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CTY popculture The pop culture department has occupied the 5,125-square-foot brick house ordered from a Montgomery Ward catalog in 1932.
The pop culture department has occupied the 5,125-square-foot brick house ordered from a Montgomery Ward catalog in 1932.
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Published: Tuesday, 7/24/2012 - Updated: 1 year ago

BGSU to raze '30s-era home before autumn

Faculty members protest, say their input was not solicited

BY JESSICA SHOR
BLADE STAFF WRITER

BOWLING GREEN -- The news that Bowling Green State University plans to raze a historic building that currently holds the university's pop culture department before classes begin Aug. 20 has sparked tensions between faculty and administration.

Though BGSU officials say plans to replace the building with a student health center had long been in the works, faculty members say they first learned over the weekend that their offices were slated for demolition and say they were given inadequate opportunity to offer input in the decision.

"It's really very overwhelming. It really has us in a tizzy, and we're feeling pretty frantic. We didn't have the time or space to comprehend what they were doing to this building," said Montana Miller, an assistant professor in the pop culture department.

The 5,125-square-foot brick house was ordered from a Montgomery Ward catalog in 1932, and is believed to be one of the last Wardway kit homes constructed. Montgomery Ward sold kit homes "by mail" in the 1920s and early '30s.

The building was purchased by the university in 1937 and housed four of BGSU's 11 presidents before the pop culture department moved there in the 1970s.

It is only fitting, defenders of the structure say, that the nation's only pop culture studies department remain in a piece of historic Americana.

While faculty members heard of long-term plans to move the pop culture department into Shatzel Hall along with the three other departments that make up the new school of cultural and critical studies, they say information was more rumor than fact. Faculty learned at a meeting Thursday with Susana Pena, the director of the school of cultural and critical studies, that the move would be immediate.

In an email sent to the department Friday -- a copy of which was obtained by The Blade -- Ms. Pena called the timeline "horrendous," but asked faculty to "start putting your things in boxes."

For professors, news that the move was a precursor for the building's demolition came from a Sentinel-Tribune article on Saturday.

According to administration officials, plans to demolish the pop culture department's building, which is at East Wooster and South College streets, dated to 2009, when BGSU hired independent consultants to assess the structural condition of all university buildings. The survey rated the pop culture building as poor and recommended that it be razed.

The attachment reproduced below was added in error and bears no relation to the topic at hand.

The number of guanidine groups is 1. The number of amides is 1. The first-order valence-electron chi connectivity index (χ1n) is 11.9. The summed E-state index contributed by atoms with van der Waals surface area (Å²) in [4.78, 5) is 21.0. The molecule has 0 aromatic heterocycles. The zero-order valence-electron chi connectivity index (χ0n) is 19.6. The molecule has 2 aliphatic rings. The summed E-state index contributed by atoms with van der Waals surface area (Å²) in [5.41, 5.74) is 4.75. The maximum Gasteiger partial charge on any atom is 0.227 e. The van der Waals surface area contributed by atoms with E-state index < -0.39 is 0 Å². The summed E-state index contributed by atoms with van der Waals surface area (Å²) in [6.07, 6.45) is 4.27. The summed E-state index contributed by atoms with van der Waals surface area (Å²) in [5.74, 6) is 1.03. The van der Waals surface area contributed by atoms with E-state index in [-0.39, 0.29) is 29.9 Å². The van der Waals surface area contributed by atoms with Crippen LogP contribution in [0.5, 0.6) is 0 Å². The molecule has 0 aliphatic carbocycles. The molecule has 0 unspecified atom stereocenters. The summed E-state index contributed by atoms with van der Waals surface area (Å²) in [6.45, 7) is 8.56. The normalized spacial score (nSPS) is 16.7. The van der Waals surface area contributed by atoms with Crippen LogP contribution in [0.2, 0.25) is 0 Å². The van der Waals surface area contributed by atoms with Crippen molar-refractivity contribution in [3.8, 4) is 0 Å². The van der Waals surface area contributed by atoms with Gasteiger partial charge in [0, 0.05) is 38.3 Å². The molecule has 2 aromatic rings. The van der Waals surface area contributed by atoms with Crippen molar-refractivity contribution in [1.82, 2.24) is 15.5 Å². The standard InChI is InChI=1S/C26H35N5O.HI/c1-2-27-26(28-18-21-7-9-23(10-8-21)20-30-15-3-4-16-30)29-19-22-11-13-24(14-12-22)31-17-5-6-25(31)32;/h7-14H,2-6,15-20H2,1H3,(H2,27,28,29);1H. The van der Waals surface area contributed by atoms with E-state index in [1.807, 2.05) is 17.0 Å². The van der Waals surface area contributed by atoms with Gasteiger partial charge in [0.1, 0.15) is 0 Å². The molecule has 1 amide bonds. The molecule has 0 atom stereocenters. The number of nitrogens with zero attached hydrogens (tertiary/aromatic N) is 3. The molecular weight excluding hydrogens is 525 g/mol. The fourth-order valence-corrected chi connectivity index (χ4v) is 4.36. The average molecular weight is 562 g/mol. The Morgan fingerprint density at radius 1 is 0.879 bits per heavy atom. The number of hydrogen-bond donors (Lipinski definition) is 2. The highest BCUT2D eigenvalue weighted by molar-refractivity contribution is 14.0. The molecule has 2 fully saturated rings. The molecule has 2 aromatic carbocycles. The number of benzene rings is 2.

The decision to move the department and demolish the building now, said university Provost Rodney Rogers, is an attempt to clear the lot before the start of the semester.

He noted that while many professors are off campus, moving during the summer minimizes the disruption to students and is standard procedure for the university.

Professors say the administration did not provide adequate notice of the move or give faculty a forum to defend the historical value of the building.

Pop culture faculty members have written letters to BGSU President Mary Ellen Mazey calling for the building's preservation. Karen Craigo, an instructor in the English department, began an online petition at SignOn.org to stop the demolition.

As of late Monday, the petition had drawn signatures from as far away as Germany and the United Kingdom and had 766 signatures toward its 1,000-signature goal.

But despite his announcement Monday that the university would hold a meeting to hear faculty concerns, Provost Rogers said protests are unlikely to change the administration's plans.

A university plan following the 2009 assessment called for restorations focusing on three iconic structures on the BGSU campus: University Hall, Hanna Hall, and Moseley Hall, all of which were also rated poor on the survey.

"That sends the indication that we want to preserve our history. They're also not in good shape, but because they're original buildings, where the university was founded, we want to preserve those," Mr. Rogers said. "We've had the pop culture building for a long time, but it's certainly not where we were founded."

Contact Jessica Shor at: jshor@theblade.com or 419-724-6516.



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